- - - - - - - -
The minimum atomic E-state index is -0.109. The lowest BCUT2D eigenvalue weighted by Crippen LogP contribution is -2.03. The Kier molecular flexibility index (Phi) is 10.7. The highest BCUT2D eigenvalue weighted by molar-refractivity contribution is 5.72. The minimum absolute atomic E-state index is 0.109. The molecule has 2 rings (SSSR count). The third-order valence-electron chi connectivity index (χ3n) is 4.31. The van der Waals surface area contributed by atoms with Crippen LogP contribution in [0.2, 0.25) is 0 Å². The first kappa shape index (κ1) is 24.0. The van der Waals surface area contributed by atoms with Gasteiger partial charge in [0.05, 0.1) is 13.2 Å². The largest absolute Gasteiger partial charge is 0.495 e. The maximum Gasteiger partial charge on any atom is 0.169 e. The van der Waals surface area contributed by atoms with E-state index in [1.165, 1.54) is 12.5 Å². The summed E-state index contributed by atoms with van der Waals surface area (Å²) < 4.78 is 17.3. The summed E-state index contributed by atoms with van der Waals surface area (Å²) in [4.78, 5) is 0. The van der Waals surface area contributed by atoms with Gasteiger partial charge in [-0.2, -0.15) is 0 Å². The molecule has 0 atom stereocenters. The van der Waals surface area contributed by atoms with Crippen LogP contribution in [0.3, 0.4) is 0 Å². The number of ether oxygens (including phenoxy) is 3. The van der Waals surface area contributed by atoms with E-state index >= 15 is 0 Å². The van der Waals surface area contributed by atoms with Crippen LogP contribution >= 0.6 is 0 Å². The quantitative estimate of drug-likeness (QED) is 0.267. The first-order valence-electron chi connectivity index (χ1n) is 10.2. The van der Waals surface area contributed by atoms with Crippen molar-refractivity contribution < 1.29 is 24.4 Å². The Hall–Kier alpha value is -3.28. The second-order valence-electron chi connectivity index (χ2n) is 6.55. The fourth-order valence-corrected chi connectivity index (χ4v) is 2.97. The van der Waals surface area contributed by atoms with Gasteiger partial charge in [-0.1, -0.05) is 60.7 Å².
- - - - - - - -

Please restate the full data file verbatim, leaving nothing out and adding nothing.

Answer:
The minimum atomic E-state index is -0.109. The lowest BCUT2D eigenvalue weighted by Crippen LogP contribution is -2.03. The Kier molecular flexibility index (Phi) is 10.7. The highest BCUT2D eigenvalue weighted by molar-refractivity contribution is 5.72. The minimum absolute atomic E-state index is 0.109. The molecule has 2 rings (SSSR count). The third-order valence-electron chi connectivity index (χ3n) is 4.31. The van der Waals surface area contributed by atoms with Crippen LogP contribution in [0.2, 0.25) is 0 Å². The first kappa shape index (κ1) is 24.0. The van der Waals surface area contributed by atoms with Gasteiger partial charge in [0.05, 0.1) is 13.2 Å². The largest absolute Gasteiger partial charge is 0.495 e. The maximum Gasteiger partial charge on any atom is 0.169 e. The van der Waals surface area contributed by atoms with E-state index in [1.165, 1.54) is 12.5 Å². The summed E-state index contributed by atoms with van der Waals surface area (Å²) < 4.78 is 17.3. The summed E-state index contributed by atoms with van der Waals surface area (Å²) in [4.78, 5) is 0. The van der Waals surface area contributed by atoms with Gasteiger partial charge in [-0.2, -0.15) is 0 Å². The molecule has 0 atom stereocenters. The van der Waals surface area contributed by atoms with Crippen LogP contribution in [0.3, 0.4) is 0 Å². The number of ether oxygens (including phenoxy) is 3. The van der Waals surface area contributed by atoms with E-state index >= 15 is 0 Å². The van der Waals surface area contributed by atoms with Crippen LogP contribution >= 0.6 is 0 Å². The quantitative estimate of drug-likeness (QED) is 0.267. The first-order valence-electron chi connectivity index (χ1n) is 10.2. The van der Waals surface area contributed by atoms with Crippen molar-refractivity contribution < 1.29 is 24.4 Å². The Hall–Kier alpha value is -3.28. The second-order valence-electron chi connectivity index (χ2n) is 6.55. The fourth-order valence-corrected chi connectivity index (χ4v) is 2.97. The van der Waals surface area contributed by atoms with Gasteiger partial charge in [-0.1, -0.05) is 60.7 Å².